DISCLAIMER: Criminal Minds and its characters are the property of CBS. No infringement intended.
SPOILERS: Allusions to 3x19 The Crossing, 3x20 Lo-Fi, but mostly AU.
ARCHIVING: Only with the permission of the author.
FEEDBACK: To khager12[at]gmail.com

Call It Stormy Monday
By gilligankane


You drive by on Monday's, because that's when she sits outside on the bench in front of the building with her shoulders squared and her hands on her knees. You drive by on Monday's, because it's a good start to the week, and because you need to see her – the girl with the broken smile and the cloudy eyes. You don't know her name – she'll never know yours – and she probably never sees you drive by, but the need to see her runs so deep in your blood and your gut and your heart, that you make the forty minute drive out of your way just to catch a glimpse of the girl who makes your pulse race.

She sits on the bench – just a normal wooden bench, like the ones you used to see in Central Park – and stares out in the emptiness around her. Just stares, as if she has nothing else to do with her day.

The first time you saw her was an accident; a type of casu consulto, you told yourself later. Your mother glared at you over the distance of the conference table, but you weren't fazed, because you couldn't get the image out of your head: just a lonely blond sitting on a bench. It sounded like a movie; a chance meeting and instant sparks fly because the stranger can't get the gorgeous leading lady out of her mind. You thought about her all day, all week, and when you drove to the city the next Monday, to attend another boring cabinet meeting for your mother's office, you decide to tempt fate.

But she was there again, stock still and almost like a statue and it was just like you remembered – just like you dreamed.

It was a standing date almost and your mother stopped asking why you were always late on Monday mornings, just glares at you over her coffee mug, but you're immune to her eye narrowing and her guilt trips, because she is your mother, after all. You start to get dependant, desperate even, in your need to see her and more than once, you almost pull the car over and stop to sit with her.

You always talk yourself out of it.

You feel – you know – that if you stopped and sat with her, the whole world would stop too; it would stop and everyone else would just disappear, and it'd be the two of you on a park bench in the middle of a quiet life. You would read her poetry, because it seems fitting, and your voice would be low and soft and she would lean in to ward off the wind, and just to be close to you.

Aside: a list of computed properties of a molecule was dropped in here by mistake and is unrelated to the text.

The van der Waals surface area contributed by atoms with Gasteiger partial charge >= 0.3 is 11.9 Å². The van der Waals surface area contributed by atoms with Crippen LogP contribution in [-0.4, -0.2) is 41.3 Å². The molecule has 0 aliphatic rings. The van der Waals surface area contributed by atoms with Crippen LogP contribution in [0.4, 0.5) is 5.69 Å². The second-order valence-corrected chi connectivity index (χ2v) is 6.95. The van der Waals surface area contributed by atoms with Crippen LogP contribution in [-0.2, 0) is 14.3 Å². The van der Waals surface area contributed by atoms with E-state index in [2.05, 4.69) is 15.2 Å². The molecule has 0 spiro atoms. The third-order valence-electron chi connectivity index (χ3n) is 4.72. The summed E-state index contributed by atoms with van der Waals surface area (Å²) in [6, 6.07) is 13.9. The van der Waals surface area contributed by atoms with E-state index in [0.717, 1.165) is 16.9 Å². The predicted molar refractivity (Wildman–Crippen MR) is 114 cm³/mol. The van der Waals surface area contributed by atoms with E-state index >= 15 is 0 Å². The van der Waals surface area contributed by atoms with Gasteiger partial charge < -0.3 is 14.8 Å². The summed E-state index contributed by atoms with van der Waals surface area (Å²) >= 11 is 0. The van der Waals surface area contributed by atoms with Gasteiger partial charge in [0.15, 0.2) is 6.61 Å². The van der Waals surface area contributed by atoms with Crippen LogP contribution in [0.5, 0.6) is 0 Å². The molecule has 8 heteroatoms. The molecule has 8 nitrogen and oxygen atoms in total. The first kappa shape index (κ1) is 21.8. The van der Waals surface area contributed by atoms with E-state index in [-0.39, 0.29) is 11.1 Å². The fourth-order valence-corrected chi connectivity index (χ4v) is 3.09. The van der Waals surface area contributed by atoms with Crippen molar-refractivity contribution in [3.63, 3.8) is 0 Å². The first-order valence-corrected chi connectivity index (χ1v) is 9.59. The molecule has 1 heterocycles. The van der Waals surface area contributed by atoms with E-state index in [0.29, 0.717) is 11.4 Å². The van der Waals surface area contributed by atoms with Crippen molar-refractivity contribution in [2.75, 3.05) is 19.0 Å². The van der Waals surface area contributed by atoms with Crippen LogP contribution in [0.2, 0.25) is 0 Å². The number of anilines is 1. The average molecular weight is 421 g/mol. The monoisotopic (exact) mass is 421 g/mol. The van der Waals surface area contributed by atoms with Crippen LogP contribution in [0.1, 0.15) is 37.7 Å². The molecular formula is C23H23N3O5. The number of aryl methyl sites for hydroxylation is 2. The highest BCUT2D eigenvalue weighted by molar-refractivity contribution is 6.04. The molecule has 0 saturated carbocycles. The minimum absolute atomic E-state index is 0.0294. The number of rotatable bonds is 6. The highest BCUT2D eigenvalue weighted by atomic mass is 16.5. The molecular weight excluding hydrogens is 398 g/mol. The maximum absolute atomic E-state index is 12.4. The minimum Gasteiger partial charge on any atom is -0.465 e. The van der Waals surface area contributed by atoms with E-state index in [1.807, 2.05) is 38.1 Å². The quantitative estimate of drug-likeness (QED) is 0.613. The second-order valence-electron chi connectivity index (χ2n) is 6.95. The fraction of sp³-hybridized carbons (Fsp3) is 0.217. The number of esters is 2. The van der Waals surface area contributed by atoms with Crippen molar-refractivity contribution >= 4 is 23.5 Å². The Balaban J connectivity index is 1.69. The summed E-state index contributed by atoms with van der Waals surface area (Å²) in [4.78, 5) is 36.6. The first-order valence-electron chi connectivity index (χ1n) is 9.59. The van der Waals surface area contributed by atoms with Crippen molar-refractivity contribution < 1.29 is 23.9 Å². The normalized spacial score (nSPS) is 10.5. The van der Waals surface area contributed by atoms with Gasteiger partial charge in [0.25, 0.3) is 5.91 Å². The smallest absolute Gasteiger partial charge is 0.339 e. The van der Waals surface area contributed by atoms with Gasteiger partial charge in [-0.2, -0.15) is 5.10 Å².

"I was much too far out all my life," you would read to her. "And not waving, but drowning." She would smile and nod and wrap her arm around yours, burrow into your warm coat in the cool city morning and smile up at you while the sun reflected off of her eyes.

But you just keep driving, because the world would stop if you pulled over and it wouldn't be in a good way. She doesn't even know you; doesn't know that you make a forty minute drive every Monday just to catch a glimpse of her face and her eyes, because it grounds you and gives you the little bit of hope and warmth and love you lose over the week.

She's your lightening rod, and every time you drive by that small park, you feel the spark in your chest start to warm, as if it'd been dull your entire life; like she's forever been the only one who was made to make you feel like this.

And then one morning; one Monday in October, when the gray of the morning is filling in the empty spaces on the roadway, you glance over at the bench and she's not there.

You check your watch – it's 7:40, like always – and you check your pocket calendar – it's Monday, like always – but she's not here. You pull over, park the car and stare, because you feel just a little empty on the inside, and because you know your mouth is slightly open and your forehead is furrowed in wonderment.

She's not there.

Your cell phone rings at 8:30, then at 9:15, again at 10:00 and when it stops ringing after 12:30, you're mother apparently have given up on you. But you don't move, because she's not there, and you've suddenly forgotten how to shift the car into drive and how to operate the pedals. She's not there and you wonder why she's gone. You leave when the sun goes down, turning your car onto the street and driving back to the apartment that never really seemed empty until now.